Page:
Chance of a Lifetime in a Small Diet Coke
“Just a small diet coke, please,” I said into the metal microphone hanging on the post below the menu sign.
It came to $1.07. I reached into my car’s special little cubby and pulled out a dollar bill and a dime. When I got to the drive-through window, I told the cashier not to worry about the three pennies. He dutifully put the dollar bill in the till, dropped the dime into its place, counted out three pennies, turned to hand them to me, turned back quickly saying, “Oh yah,” and put the pennies back. As he handed me my drink, I smiled and said, “What are you thinking about?”
He looked at me for a quick moment as if digesting my question. His countenance changed just a bit and he said, “My five year old daughter.”
I said, “They’re sure fun at that age,” as I placed my drink in the cup holder.
I looked back at him. Keeping his composure, but with the corners of his mouth wavering with the signs of distress, he said, “She’s really sick.” I asked him what was wrong. He shrugged his shoulders saying they had her to the hospital but they sent her home; and they don’t know what is wrong. He said he is worried about her. I asked if he would mind if I prayed for his daughter and when he agreed, I asked her name. He told me her name but then he turned his right forearm in my direction. His little daughter’s name and birthdate and an impression of her baby feet were beautifully tattooed forever into his flesh. A car approached from behind me, so I promised to pray for her as he wished me a nice day and I drove away from the window.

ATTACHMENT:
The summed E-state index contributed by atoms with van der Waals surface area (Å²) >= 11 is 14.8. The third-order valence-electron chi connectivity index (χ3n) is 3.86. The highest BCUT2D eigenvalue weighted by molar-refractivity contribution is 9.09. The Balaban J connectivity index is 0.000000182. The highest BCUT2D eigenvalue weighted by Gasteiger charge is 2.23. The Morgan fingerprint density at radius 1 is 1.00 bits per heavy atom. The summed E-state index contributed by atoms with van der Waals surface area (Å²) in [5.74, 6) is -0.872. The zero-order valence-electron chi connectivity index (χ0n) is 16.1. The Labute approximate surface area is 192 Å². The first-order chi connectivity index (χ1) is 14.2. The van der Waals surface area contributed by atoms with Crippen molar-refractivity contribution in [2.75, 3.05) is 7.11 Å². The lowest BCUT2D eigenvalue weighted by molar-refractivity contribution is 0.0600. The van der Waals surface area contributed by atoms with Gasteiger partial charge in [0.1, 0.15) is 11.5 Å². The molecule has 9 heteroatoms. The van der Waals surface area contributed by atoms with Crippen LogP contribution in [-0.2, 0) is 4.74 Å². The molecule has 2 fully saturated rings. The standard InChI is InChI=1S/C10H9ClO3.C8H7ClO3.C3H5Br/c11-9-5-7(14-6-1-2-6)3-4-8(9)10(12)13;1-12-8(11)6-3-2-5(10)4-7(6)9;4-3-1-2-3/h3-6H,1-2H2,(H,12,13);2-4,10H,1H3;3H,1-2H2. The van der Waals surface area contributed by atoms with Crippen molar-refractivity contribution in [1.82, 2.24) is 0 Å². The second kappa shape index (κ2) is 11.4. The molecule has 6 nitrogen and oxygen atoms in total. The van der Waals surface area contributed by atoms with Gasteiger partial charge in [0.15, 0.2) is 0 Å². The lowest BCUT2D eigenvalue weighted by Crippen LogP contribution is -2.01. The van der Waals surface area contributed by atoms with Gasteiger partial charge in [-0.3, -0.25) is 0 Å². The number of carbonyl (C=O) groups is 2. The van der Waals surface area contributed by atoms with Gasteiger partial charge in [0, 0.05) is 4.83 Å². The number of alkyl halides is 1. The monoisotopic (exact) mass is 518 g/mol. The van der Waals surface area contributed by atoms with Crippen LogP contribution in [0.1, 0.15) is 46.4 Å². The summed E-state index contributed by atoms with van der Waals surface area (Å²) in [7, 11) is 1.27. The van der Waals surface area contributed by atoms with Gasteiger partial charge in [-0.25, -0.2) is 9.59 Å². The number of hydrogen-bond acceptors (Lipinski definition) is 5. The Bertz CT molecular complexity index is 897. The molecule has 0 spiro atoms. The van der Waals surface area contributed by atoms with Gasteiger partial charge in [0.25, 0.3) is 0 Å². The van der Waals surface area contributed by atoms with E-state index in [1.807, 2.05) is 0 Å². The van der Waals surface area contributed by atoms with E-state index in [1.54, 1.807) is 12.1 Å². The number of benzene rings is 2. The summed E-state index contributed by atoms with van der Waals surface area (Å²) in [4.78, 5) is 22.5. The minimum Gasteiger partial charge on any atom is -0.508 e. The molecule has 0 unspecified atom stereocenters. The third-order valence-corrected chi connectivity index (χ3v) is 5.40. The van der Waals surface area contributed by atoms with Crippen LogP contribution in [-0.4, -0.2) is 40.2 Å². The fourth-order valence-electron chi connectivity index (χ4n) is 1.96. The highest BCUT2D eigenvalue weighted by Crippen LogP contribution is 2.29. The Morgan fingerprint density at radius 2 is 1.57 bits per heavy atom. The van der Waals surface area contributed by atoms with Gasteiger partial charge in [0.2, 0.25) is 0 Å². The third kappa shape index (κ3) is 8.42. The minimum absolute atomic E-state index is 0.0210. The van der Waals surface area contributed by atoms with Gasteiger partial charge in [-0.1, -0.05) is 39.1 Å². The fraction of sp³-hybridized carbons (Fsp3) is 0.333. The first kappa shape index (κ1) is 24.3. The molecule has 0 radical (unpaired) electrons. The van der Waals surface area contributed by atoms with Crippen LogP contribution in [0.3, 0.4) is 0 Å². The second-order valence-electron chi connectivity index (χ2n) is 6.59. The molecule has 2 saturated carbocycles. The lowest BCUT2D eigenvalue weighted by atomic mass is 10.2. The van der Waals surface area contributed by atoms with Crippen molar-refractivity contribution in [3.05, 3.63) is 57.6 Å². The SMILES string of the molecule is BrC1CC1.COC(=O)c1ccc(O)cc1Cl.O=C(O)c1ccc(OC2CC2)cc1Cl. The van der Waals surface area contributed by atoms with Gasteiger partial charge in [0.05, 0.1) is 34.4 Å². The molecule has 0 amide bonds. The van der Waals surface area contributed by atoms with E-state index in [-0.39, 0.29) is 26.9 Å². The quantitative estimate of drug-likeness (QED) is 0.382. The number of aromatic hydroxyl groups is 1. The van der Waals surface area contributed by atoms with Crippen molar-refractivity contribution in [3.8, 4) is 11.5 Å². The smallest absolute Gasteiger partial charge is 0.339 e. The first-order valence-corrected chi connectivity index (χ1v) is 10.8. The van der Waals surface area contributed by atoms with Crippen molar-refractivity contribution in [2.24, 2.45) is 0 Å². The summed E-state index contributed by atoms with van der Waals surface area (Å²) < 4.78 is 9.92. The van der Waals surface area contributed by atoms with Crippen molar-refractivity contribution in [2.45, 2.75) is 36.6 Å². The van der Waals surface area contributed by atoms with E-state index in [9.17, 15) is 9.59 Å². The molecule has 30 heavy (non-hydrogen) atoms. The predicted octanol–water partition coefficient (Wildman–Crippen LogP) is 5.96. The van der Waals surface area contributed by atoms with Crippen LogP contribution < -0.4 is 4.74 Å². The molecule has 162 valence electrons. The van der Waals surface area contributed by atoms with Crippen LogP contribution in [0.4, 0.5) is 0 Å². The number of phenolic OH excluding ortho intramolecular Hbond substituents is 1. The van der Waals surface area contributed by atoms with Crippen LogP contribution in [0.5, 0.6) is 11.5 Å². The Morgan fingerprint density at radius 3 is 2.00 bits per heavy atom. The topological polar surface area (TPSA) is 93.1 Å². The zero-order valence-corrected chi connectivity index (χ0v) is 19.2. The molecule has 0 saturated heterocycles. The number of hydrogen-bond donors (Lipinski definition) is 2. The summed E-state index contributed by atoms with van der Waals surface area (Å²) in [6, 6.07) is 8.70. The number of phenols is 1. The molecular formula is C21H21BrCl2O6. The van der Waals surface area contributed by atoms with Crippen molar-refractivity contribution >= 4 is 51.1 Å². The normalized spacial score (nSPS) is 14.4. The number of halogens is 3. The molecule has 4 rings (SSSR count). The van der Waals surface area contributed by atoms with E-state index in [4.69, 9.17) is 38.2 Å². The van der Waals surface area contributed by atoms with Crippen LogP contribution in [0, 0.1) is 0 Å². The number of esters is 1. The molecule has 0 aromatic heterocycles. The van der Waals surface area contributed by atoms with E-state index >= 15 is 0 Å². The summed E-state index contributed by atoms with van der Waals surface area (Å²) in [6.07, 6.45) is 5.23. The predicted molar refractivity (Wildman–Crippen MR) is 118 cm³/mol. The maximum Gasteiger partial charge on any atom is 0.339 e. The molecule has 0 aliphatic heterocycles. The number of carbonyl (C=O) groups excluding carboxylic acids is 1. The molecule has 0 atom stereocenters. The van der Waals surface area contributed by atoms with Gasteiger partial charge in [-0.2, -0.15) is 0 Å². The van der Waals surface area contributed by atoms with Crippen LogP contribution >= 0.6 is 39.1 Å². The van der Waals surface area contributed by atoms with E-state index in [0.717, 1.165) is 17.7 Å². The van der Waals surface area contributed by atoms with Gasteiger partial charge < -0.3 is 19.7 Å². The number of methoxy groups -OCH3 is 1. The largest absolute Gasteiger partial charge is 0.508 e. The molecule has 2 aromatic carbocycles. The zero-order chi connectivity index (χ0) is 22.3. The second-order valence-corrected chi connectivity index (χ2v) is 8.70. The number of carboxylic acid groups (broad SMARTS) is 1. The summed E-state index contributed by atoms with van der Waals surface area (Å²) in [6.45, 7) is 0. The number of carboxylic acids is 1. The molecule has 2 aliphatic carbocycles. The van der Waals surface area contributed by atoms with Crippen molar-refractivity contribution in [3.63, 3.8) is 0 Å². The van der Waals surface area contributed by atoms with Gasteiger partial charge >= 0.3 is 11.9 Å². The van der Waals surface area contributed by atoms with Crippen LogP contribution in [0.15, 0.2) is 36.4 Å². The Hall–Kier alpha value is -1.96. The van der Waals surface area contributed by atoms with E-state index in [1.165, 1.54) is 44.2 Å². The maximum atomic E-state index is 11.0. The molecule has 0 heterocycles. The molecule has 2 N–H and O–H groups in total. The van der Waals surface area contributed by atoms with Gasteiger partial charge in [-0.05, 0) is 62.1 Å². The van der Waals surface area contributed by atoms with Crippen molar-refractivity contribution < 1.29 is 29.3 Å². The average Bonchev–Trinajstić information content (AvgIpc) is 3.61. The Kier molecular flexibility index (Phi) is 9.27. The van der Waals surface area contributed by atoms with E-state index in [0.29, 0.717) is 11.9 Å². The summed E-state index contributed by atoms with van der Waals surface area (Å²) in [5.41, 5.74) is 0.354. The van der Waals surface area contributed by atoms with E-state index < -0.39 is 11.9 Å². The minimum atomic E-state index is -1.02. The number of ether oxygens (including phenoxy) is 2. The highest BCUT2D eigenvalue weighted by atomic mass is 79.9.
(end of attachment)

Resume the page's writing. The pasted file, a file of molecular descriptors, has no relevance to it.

As I drove away, I thought about this big man who is tending the drive-through window at a local fast-food place in my town. I wondered how many customers that day complained to him about their order or handed him their payment and grabbed their food without ever making eye contact with this man who is carrying such a heavy burden. I wondered how many times he said, “Have a nice day!” to those same people all the while knowing he wouldn’t.
Then I remembered the prayer I had prayed that day, like everyday, “Lord, give us an opportunity to bring honor and glory to you today, in everything we do and say.” I realized on this day, the heat that drove me into the fast-food joint for a cold drink, was a whole lot more than just a small diet coke. It was the chance of a lifetime, to notice the heart of a total stranger! My heart erupted into the doxology, and I praised God for the miracle of a sick little girl’s life and I prayed for a miracle for the daughter and her daddy who bears such a heavy load.